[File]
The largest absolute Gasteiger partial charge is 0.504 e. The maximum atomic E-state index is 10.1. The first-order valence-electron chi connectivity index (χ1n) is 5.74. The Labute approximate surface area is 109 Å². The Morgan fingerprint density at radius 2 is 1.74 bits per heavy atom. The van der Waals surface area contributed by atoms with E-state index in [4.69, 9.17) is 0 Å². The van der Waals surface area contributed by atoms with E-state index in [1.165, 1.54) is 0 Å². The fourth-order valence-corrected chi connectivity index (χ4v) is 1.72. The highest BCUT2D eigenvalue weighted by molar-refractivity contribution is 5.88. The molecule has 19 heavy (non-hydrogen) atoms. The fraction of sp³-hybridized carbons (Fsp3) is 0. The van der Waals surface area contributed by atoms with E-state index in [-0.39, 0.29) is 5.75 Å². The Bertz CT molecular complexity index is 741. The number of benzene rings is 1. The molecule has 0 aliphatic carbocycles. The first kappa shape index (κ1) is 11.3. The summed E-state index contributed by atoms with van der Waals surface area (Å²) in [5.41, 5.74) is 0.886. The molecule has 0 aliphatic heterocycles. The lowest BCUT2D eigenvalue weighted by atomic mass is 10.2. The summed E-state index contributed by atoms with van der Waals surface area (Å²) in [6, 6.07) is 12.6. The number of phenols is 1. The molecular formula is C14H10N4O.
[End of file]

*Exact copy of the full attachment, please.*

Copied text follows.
The largest absolute Gasteiger partial charge is 0.504 e. The maximum atomic E-state index is 10.1. The first-order valence-electron chi connectivity index (χ1n) is 5.74. The Labute approximate surface area is 109 Å². The Morgan fingerprint density at radius 2 is 1.74 bits per heavy atom. The van der Waals surface area contributed by atoms with E-state index in [4.69, 9.17) is 0 Å². The van der Waals surface area contributed by atoms with E-state index in [1.165, 1.54) is 0 Å². The fourth-order valence-corrected chi connectivity index (χ4v) is 1.72. The highest BCUT2D eigenvalue weighted by molar-refractivity contribution is 5.88. The molecule has 19 heavy (non-hydrogen) atoms. The fraction of sp³-hybridized carbons (Fsp3) is 0. The van der Waals surface area contributed by atoms with E-state index in [-0.39, 0.29) is 5.75 Å². The Bertz CT molecular complexity index is 741. The number of benzene rings is 1. The molecule has 0 aliphatic carbocycles. The first kappa shape index (κ1) is 11.3. The summed E-state index contributed by atoms with van der Waals surface area (Å²) in [5.41, 5.74) is 0.886. The molecule has 0 aliphatic heterocycles. The lowest BCUT2D eigenvalue weighted by atomic mass is 10.2. The summed E-state index contributed by atoms with van der Waals surface area (Å²) in [6, 6.07) is 12.6. The number of phenols is 1. The molecular formula is C14H10N4O.